PHILIPPE Loret and his six siblings were sitting around the dining room table chatting about everyday things when their father, Jean-Marie, broke the news.
"Suddenly my father said, 'Kids, I've got something to tell you. Your grandfather is Adolf Hitler'," explains Philippe.
"There was stunned silence as no one knew what to say. We didn't know how to react."
That was 40 years ago, yet there is a sense that Philippe, 56, still doesn't know how to react.
He has never spoken out about that conversation or the fact he may be the grandson of the most infamous dictator in history.
A former plumber for the French air force, he has kept it a secret from all but his closest friends, never telling his colleagues or even his partner's family.
This is the first time Philippe has talked publicly about his ancestry and he has agreed to do so only in the light of new evidence backing up his father's story.
The story of Hitler's secret lovechild has divided historians for decades.
Jean-Marie died in 1985, aged 67, but two months ago, in Paris's Le Point magazine, his lawyer, Francois Gibault, revealed compelling evidence to support his claims.
Tests prove Jean-Marie had the same blood type as Hitler and similar handwriting. Hitler had no official children and never acknowledged or met Jean-Marie.
But German army papers show that officers took envelopes of cash to Charlotte during the Second World War. When she died, Jean-Marie found paintings in her attic signed by Hitler, while in Germany a picture of a woman painted by Hitler looked exactly like Charlotte.
Most striking of all, however, was the astonishing resemblance ... a resemblance that Philippe undoubtedly shares. It is there in the familiar dimpled chin, the square jaw and piercing eyes.
Philippe insists he is not proud of his apparent link to Hitler, but admits he is not unhappy about it either. There is something vaguely unsettling about the way he sweeps his hair into the same side parting and has a moustache, something most people would avoid were they said to be related to Hitler.
And on entering his spacious one-bedroom flat in the sleepy town of Saint-Quentin in Picardy, northern France, one's eyes are inevitably drawn to two portraits of the Fuhrer on the wall, incongruously placed either side of an oil painting of a vase of flowers.
In all other respects, the flat is cosy, with warm yellow walls and antique furniture. Philippe's partner, Veronique, 46, a school caretaker, bustles around, chatting and making pots of tea. They met shortly after Philippe's wife, Rosalyn, died in 1991; they had three children.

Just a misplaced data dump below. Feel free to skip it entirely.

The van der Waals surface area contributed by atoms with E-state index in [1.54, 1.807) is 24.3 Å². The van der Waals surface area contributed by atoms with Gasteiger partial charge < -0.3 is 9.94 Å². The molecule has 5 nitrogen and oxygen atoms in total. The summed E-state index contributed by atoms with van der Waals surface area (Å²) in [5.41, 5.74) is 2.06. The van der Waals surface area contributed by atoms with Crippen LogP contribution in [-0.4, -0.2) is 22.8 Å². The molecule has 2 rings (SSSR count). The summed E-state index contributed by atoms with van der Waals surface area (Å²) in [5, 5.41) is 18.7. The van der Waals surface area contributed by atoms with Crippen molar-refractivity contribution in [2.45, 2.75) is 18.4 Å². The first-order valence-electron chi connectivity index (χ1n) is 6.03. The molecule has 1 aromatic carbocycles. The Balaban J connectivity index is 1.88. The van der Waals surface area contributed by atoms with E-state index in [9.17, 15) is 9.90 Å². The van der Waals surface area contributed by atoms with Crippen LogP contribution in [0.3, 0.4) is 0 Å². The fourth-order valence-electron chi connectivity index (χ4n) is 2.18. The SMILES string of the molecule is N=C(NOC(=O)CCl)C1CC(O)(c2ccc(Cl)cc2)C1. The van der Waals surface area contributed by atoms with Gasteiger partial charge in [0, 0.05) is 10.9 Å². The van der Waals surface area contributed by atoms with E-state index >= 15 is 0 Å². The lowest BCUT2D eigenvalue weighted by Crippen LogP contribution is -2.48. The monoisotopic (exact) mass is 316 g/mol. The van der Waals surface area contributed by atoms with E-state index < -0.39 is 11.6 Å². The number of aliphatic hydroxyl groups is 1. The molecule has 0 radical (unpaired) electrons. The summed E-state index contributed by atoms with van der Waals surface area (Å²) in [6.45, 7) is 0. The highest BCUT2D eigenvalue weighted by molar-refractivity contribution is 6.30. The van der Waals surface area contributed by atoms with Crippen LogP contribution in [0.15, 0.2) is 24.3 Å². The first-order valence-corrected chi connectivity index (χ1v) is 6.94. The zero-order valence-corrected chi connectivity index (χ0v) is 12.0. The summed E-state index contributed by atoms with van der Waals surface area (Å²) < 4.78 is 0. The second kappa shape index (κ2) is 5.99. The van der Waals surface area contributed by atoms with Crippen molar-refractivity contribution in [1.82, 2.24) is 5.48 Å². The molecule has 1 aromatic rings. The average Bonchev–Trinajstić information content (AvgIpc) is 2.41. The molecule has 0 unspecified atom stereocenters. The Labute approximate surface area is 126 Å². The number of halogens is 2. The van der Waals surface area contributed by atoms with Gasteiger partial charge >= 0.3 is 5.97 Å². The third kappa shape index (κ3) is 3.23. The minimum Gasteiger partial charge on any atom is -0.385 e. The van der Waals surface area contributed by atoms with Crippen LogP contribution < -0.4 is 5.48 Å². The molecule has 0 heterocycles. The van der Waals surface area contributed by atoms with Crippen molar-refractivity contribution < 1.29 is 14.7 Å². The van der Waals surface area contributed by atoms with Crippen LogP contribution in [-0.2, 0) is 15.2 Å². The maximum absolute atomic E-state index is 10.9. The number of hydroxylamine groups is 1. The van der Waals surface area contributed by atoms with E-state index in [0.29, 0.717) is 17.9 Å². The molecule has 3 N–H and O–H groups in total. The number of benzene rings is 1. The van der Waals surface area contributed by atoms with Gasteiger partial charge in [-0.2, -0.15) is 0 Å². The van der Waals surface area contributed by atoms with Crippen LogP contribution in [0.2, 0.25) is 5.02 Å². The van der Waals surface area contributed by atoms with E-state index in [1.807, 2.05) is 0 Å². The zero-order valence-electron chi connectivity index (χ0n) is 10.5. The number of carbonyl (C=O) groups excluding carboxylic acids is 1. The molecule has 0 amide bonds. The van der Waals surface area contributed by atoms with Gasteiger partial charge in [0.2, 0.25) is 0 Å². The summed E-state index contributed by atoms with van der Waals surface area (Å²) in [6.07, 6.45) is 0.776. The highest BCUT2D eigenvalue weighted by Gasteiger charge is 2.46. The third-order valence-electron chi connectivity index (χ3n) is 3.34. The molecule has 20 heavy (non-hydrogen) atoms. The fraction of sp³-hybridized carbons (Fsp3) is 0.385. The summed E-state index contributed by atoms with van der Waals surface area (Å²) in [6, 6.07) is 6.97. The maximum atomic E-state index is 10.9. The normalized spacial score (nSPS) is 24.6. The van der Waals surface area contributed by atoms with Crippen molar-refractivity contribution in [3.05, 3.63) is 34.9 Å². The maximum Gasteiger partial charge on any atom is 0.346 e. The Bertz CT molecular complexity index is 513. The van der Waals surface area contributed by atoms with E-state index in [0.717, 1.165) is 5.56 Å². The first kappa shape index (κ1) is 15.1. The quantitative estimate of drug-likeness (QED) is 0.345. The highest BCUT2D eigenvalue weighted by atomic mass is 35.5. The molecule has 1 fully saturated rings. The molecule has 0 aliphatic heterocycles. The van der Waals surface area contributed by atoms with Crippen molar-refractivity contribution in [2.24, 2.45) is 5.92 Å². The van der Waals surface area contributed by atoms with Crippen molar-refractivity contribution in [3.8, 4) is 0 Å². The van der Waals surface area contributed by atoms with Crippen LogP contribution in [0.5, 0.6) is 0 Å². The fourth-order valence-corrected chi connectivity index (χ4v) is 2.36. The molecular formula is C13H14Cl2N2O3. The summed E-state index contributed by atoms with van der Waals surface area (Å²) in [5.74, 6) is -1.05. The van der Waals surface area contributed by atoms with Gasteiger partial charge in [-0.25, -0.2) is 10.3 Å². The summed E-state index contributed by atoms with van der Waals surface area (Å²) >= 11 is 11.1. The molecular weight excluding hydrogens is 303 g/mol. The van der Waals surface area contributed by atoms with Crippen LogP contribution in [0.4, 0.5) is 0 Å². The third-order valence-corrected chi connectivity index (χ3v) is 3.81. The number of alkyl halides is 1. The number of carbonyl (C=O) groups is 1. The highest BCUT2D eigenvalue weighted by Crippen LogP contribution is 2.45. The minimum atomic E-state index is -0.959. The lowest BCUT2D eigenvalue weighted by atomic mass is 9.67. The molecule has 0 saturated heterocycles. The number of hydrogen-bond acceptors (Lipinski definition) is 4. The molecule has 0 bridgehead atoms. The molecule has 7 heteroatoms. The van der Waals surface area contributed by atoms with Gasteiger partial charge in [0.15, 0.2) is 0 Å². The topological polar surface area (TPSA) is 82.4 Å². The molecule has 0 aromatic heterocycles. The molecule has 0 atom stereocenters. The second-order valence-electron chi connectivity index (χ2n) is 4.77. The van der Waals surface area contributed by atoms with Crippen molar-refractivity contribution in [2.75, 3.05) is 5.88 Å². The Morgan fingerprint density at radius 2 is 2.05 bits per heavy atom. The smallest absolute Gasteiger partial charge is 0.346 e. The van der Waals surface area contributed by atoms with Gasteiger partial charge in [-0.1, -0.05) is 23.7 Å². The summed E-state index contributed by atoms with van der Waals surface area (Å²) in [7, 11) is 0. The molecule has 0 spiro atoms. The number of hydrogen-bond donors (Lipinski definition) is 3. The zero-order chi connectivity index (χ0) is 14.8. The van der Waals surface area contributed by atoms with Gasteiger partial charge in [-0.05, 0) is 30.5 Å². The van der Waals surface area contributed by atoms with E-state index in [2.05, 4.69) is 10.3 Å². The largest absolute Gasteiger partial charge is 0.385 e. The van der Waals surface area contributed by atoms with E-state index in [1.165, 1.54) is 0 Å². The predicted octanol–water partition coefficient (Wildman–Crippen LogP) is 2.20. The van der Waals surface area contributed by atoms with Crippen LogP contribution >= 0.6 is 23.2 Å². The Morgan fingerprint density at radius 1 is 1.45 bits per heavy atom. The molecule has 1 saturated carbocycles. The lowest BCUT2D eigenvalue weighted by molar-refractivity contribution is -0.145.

Veronique clearly adores Philippe, who is currently off work with a heart condition, and says the fact he may be Hitler's grandson makes no difference at all. She, like Philippe, believes the claims are true.
For his part, Philippe remains strangely unperturbed by the fact he could be a direct descendant of the man responsible for the death camps and the Holocaust.
Speaking calmly and quietly, while chain-smoking Belgian cigars, Philippe says: "I believe I am Hitler's grandson. Of course I am. The evidence is there. If people don't believe it, that's their problem.
"My father told me. My mother is still alive and also believes it. He is part of my family, that's why I have him on the wall. Hitler is my family. It's not my fault that I ended up as his grandson or that all the things happened during the war. What he did has nothing to do with me. He will always be family for me.
"When I was first told, all I was interested in was girls, and so I didn't think about it too much. I knew who Hitler was ù I studied him at school ù but I did not tell any of my school friends. My private life had nothing to do with them.
"I married Rosalyn in 1977 when she was 19 and I was 21. She did not want to accept it at first, but then she became used to it. Veronique first found it difficult to accept too, but she does not mind it because she loves me.'
In contrast to Philippe's sanguine approach - he has read more than 40 books on Hitler, met the daughter of Himmler and claims to have spoken to one of the dictator's mistresses - Jean-Marie struggled with the knowledge left to him by his mother.
Philippe says: "By the time my father told us about Hitler being his father, he was proud of being Hitler's son. He had trouble accepting it at first. He didn't like this fact, but gradually he came to terms with it."
In 1981 Jean-Marie wrote a book, Your Father's Name Was Hitler, in which he recounted the story his mother had told him when he was in his 20s.
Charlotte said he had been conceived during a "tipsy" evening with Hitler in June 1917. She said she had enjoyed a brief relationship with the Fuhrer when he was on leave in the town of Fournes-in-Weppe near Lille. It was an unlikely match. She was 16, Hitler was 28; he couldn't speak French, she couldn't speak German.
The couple would go walking but Charlotte told Jean-Marie: "These walks usually ended badly. In fact, your father, inspired by nature, launched into speeches which I did not really understand. He did not speak French, but ranted in German, talking to an imaginary audience.